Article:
Obituary: Shane Milianes
Published in Union Leader on May 4, 2018
CONTOOCOOK – Husband. Father. Son. Friend. Chef. Bass Player. Hockey Lover. Coach. Hiker.
Shane Milianes died on Friday, April 27, 2018 after living beautifully and courageously with ALS for 4 years. He fit a full lifetime’s worth into his 46 years, by loving fully and caring deeply about his passions: his family, hockey, the outdoors, music and cooking. As Shane always said, “Food is love.”
Shane was born in 1972 in Concord, New Hampshire to Jewel L’Esperance and Thomas Milianes. He spent the first half of his childhood in Concord, riding bikes with his friends and stopping in at his grandparents’ bakery – Betsy’s, on Loudon Road. Shane moved from Concord to Londonderry at the age of 12 and graduated from Londonderry High School in 1990. During his Londonderry years, Shane became close with Mike Cook, a.k.a. “Friday.” Friday became like family to Shane. Shane’s innate honesty, trust, empathy and humor drew people to him. When Shane became close to someone, his loyalty was lifelong. When he was by your side in friendship, he was truly by your side – and unwavering.
From the time he could walk, Shane was in the kitchen, starting with his grandparents’ bakery. As a small boy in the pack ‘n play, he learned how to make rolled dough with his Papous. He began working in his family donut stand at the Hopkinton State Fair, a tradition that would last a lifetime and extend to the Deerfield, Fryeburg and Sandwich Fairs. People lined up year after year for those famous jumbo donuts. He studied in the culinary program at NHC for two years, then decided to venture into the real world, working in several kitchens around NH. Along the way, he was lucky to land in the kitchen of Chef David Smith, a true mentor to him. He worked at Whippersnappers for several years where he eventually came to run the kitchen. True to Shane’s understated style, he preferred the term “kitchen manager” to the more formal “Chef.” Shane went on to run the kitchen at the Common Man in Concord where he would be for seven years. It was in this kitchen that he met the love of his life, Kara Byrne.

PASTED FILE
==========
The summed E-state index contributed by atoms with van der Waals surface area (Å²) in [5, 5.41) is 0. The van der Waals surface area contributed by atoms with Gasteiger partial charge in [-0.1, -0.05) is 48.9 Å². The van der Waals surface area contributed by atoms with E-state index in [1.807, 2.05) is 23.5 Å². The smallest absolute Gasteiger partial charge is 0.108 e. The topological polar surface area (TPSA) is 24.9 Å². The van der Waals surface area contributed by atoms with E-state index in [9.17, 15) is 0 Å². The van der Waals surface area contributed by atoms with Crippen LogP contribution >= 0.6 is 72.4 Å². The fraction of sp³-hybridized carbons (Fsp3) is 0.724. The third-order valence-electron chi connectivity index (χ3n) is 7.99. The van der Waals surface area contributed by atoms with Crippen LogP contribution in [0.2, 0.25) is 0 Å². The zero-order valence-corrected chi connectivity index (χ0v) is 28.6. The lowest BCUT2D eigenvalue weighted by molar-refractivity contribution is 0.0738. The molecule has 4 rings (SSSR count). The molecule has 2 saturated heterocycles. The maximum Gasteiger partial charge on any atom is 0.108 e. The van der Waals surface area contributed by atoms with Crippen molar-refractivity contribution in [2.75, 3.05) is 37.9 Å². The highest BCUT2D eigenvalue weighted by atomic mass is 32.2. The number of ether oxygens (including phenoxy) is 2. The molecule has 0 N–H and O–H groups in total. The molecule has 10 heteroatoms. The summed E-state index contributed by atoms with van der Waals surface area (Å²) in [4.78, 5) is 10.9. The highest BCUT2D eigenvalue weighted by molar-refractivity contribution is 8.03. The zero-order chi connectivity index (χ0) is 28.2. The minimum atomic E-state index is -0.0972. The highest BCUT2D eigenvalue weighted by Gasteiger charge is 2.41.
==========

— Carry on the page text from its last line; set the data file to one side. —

One of the things that Kara admired about Shane was his love and adoration of his two sons, Bryce and Theo. His heart and life revolved around them. He took great joy in watching them play hockey from a young age. He coached in their leagues and built a backyard hockey rink for them winter after winter. From the age of 4, Kiernan Byrne became the third tiny planet in Shane’s orbit – and Shane loved to watch Kier play baseball, football and lacrosse as he grew.
Shane and Kara spent 13 years together, raising their boys in Contoocook, NH, gardening, splitting wood and travelling. When he was given the diagnosis of ALS, Shane and Kara looked at their twist in the road, took each other’s hand, and got down to the business of sucking the marrow out of life. Shane worked as long as he could, running the kitchen at the Concord Country Club – passionate as always about food and people. As his body changed, they started the famous “Wheelchair Tour” – from Coast to Coast, and down to New Orleans for JazzFest, with concerts and Bruins games in between. His sense of adventure and strength was palpable right up until the very end. Kara was there, by his side, every day, making it happen.
Many people came to support Shane and his family over the years. They are grateful to every one of them, and especially thankful to two women: Mary Anne Byrne, and Jewel L’Esperance. Their mothers were present and helpful in the most practical, capable, spirited and loving way.
Bolstered by the support of people who love him, Shane was able to stay within the beating heart of his passions. His group of friends was by his side – stalwart, steadfast and wild. Even up to last spring, Shane’s inner circle of guys set out for their yearly canoe trip down the Saco River. He could walk only a few steps, but the guys happily portaged him down the river: Shane in a kilt, drinking beer, cracking jokes, with a smile on his face.
Shane was able to be drummed home, listening to his cousin, Konah Azure of the Turtle Mountain Band of Chippewas in North Dakota, drumming the Chippewa Traveling Song. Shane is survived by his mother, Jewel L’Esperance, his father and stepmother Tom Milianes and Deb Geary and brother Thomas, his wife Kara Byrne and their sons, Bryce Milianes, Theodore Milianes, and Kiernan Byrne.
SERVICES: A celebration of Shane’s life will be held at St. Methodios Faith and Heritage Center, 329 Camp Merrimac Rd. in Contoocook, NH on Saturday, May 5, from 3-8pm. Loved ones are welcome to come to all or part of the celebration. In lieu of flowers, please send donations to Compassionate Care ALS, at dev.ccals.org.